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5 of 5 people found the following review helpful
on June 13, 2005
Wow!! A profoundly insightful, powerful, and completely unique take on the subject of "self-confidence" and "embarassment." I highly recommend it... regardless of your level of self confidence, or lack thereof. And, if you have kids... definitely...get this book! Don't wait. Not only did it teach me how to step outside of my own self-punishing shell of shame, guilt, and self-pity, but I also learned how to be a better (and much more sensitive) parent. The wisdom in this book has helped unleash a powerful new understanding of my children, and a renewed sense of warmth, pride, and acceptance of them in all their faults and glory. Truly a priceless gift to me and my family. Thank you a thousand times Mr. Allyn.
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9 of 11 people found the following review helpful
on June 18, 2005
I was hoping this would be a book that would give meaningful guidance to people with a deep sense of shame/embarrassment, or at least a book anchoring shame in the social context. It does neither. Instead it is just a one-size-fits-all collection of self-help cliches.

The author is a "Harvard trained social scientist" who has written a prior book on the sexual revolution, and yet this book doesn't bother to put shame in a social or historical context at all, except on the most superficial level.

And furthermore, although I realize the author is not a psychologist, neither does this book seem to show any real psychological understanding of what it is like for a person who suffers deeply from chronic shame/embarrassment. Instead this book is just lightweight self-help fluff and the usual random anecdotes about successful people and businesses.

It's not that the advice in this book is bad. It usually isn't. (Although the authors insistence that honesty is always less *shameful* than dishonesty is highly questionable in my opinion). It's just that you've probably heard it all before. Sometimes we forget the obvious and need reminding or external encouraging though (and hence the reason I even give 3 stars).
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1 of 1 people found the following review helpful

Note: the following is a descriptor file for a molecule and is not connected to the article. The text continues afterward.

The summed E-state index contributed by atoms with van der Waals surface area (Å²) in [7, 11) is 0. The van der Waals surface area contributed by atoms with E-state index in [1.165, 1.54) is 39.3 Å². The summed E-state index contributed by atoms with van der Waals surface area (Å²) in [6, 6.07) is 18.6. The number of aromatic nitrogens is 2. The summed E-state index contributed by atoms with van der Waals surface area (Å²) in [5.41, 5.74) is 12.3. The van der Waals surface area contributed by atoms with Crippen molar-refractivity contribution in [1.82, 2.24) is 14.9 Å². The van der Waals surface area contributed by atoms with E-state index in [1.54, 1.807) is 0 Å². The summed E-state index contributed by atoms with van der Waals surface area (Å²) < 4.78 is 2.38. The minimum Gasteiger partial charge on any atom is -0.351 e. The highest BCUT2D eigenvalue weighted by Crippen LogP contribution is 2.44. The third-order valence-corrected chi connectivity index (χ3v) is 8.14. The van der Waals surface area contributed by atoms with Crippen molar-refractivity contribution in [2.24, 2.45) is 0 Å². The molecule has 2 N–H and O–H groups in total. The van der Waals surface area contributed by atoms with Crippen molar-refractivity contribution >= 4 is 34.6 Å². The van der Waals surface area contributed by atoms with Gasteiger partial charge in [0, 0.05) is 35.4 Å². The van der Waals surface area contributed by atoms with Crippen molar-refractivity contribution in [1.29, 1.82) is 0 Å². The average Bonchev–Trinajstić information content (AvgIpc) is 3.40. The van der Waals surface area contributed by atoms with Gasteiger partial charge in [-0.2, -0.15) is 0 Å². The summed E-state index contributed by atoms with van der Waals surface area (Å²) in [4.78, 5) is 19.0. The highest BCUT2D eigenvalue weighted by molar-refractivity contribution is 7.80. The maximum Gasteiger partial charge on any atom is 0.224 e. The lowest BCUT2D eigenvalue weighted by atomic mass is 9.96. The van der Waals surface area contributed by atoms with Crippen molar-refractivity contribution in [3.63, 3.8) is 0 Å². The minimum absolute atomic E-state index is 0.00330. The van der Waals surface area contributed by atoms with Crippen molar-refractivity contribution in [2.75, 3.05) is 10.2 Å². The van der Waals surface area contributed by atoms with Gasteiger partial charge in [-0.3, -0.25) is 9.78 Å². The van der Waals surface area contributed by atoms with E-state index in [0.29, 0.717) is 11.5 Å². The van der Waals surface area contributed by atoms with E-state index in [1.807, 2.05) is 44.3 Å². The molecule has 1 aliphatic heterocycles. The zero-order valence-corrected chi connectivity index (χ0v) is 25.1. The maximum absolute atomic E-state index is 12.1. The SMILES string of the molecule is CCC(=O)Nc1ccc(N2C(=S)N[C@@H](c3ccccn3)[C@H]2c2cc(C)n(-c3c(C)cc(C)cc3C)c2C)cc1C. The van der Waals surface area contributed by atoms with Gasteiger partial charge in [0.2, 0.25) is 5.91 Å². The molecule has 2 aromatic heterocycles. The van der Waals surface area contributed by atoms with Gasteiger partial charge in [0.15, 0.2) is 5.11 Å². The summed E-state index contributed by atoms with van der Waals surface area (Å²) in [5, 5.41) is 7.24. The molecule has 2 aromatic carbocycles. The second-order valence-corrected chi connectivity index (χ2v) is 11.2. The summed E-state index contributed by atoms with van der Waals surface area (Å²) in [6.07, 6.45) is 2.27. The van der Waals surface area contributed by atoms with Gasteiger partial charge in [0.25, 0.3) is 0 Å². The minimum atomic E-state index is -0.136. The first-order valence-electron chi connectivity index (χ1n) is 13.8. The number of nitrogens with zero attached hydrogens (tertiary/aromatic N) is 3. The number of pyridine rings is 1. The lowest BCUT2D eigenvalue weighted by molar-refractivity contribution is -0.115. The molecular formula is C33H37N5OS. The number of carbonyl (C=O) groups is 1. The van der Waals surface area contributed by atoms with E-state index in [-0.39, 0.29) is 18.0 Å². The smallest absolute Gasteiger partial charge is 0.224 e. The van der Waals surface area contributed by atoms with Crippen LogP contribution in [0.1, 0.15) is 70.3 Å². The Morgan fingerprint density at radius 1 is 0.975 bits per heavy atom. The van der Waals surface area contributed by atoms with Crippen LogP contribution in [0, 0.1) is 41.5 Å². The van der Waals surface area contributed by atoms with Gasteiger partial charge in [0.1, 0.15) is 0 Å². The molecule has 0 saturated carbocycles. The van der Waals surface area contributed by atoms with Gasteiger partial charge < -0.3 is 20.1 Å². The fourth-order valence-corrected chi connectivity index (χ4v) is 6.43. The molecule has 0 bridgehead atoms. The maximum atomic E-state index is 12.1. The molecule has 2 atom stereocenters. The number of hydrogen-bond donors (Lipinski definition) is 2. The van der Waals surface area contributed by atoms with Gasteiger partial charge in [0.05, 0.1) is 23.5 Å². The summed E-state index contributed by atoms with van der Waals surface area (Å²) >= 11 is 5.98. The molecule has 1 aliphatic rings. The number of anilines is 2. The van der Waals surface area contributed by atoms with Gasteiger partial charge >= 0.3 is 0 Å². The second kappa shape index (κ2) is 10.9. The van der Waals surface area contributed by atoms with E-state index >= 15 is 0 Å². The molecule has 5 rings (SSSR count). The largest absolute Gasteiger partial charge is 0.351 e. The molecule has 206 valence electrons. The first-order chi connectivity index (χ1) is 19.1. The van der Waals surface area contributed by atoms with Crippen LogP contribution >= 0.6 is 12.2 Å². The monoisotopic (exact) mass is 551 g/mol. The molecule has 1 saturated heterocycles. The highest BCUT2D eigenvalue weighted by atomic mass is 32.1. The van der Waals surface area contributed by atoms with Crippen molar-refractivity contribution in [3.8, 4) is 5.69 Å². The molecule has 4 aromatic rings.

on March 1, 2007
David Allyn captures the universal concern for what other people think of us and the deep desire to hide away, embarassed and horrified, when we think we've screwed up. After reading this book, I felt much less alone in my feelings of shame and embarassment and more empathetic toward others.

I recommend this book very highly. It's not a psychological treatise -thank goodness. It's easy to read, even funny in places. It's for people who want some practical ways to think about and deal with life's daily horrors that we bring upon ourselves.

If you've ever made a mistake that you are still thinking about (and who hasn't?), read this book and breathe a lot freer.
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on January 7, 2006
"I Can't Believe I Just Did That" offers practical advice about how our efforts at image control (withdrawal, deception, and intimidation) erect barriers in our relationships. Allyn's writing style is very empathetic and you really get the feeling that he understands and cares about readers who suffer from embarrassment and shame.

His suggestions regarding romantic relationships (both single and married) are especially helpful. He offers real-life examples and scenes from television shows such as "Friends" and "Sex and the City" to help make his ideas more accessible. Allyn estimates that 80-90 percent of all romantic relationships end because of a shame spiral brought on by image-control strategies. It's certainly important for all of us to understand something that's so problematic.

In its efforts to be politically correct, the book broadens its scope to include every kind of person in every kind of situation. The author even encourages criminals to celebrate their courage regardless of their bad choices.

Despite this little quirk, "I Can't Believe I Just Did That" is well worth reading if you want a new perspective on self-defeating thoughts and actions.

Leslie Halpern, author of Reel Romance: The Lovers' Guide to the 100 Best Date Movies and Dreams on Film: The Cinematic Struggle Between Art and Science.
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